In contrast to Germany, where Heine’s works were much maligned, censored and then prohibited (during the Restoration after 1835; later under the Nazis, 1933-45), his prose and poetry gained an enthusiastic reception beyond the borders of his native country in the second half of the nineteenth century. His poems were even more widely disseminated than Goethe’s to the far corners of Europe and the Americas in the original, in translation, and especially “auf den Flügeln des Gesanges” (“on the wings of songs”, Heine, Lyrisches Intermezzo # 9). That he had such an astonishing effect on Romance literatures, i.e. those descended from the spoken Latin of the Roman Empire (French, Spanish, Italian,…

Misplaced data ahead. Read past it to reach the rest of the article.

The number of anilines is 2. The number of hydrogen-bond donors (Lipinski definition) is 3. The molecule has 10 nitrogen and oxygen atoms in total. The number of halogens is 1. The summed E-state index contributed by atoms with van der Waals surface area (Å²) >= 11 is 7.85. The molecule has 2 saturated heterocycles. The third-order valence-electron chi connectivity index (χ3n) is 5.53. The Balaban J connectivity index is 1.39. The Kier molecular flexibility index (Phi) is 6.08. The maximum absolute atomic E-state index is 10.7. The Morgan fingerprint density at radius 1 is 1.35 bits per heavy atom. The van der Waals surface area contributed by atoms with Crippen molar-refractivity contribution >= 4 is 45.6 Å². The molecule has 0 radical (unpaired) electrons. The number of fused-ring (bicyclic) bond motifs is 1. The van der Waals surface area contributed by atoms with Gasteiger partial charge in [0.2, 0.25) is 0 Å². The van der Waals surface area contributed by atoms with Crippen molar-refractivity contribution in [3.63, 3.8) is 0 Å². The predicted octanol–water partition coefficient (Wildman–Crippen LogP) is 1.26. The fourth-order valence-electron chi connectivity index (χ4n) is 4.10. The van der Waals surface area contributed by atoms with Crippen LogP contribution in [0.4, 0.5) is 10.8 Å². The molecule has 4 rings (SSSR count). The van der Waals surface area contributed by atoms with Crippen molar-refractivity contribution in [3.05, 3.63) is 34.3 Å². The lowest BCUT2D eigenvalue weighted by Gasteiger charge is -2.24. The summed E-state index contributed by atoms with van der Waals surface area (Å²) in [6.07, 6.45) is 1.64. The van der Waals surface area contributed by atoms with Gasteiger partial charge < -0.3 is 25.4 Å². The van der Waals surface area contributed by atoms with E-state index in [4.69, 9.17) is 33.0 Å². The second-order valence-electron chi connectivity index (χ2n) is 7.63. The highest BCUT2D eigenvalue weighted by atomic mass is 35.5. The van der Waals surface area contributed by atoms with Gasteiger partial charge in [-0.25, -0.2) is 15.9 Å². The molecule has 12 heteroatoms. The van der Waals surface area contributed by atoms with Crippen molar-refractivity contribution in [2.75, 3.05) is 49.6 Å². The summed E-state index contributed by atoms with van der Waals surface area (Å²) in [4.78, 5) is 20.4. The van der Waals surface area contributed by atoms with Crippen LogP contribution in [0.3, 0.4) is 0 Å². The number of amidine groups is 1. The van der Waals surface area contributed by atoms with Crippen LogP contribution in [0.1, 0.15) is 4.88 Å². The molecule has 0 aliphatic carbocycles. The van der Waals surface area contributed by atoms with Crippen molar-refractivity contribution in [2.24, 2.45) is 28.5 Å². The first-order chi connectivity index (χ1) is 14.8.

Hoffmeister, Gerhart. "Heinrich Heine's Reception in Romance Literatures". The Literary Encyclopedia. First published 26 April 2011; last revised 30 November -1.
[http://www.litencyc.com/php/stopics.php?rec=true&UID=16297, accessed 26 April 2015.]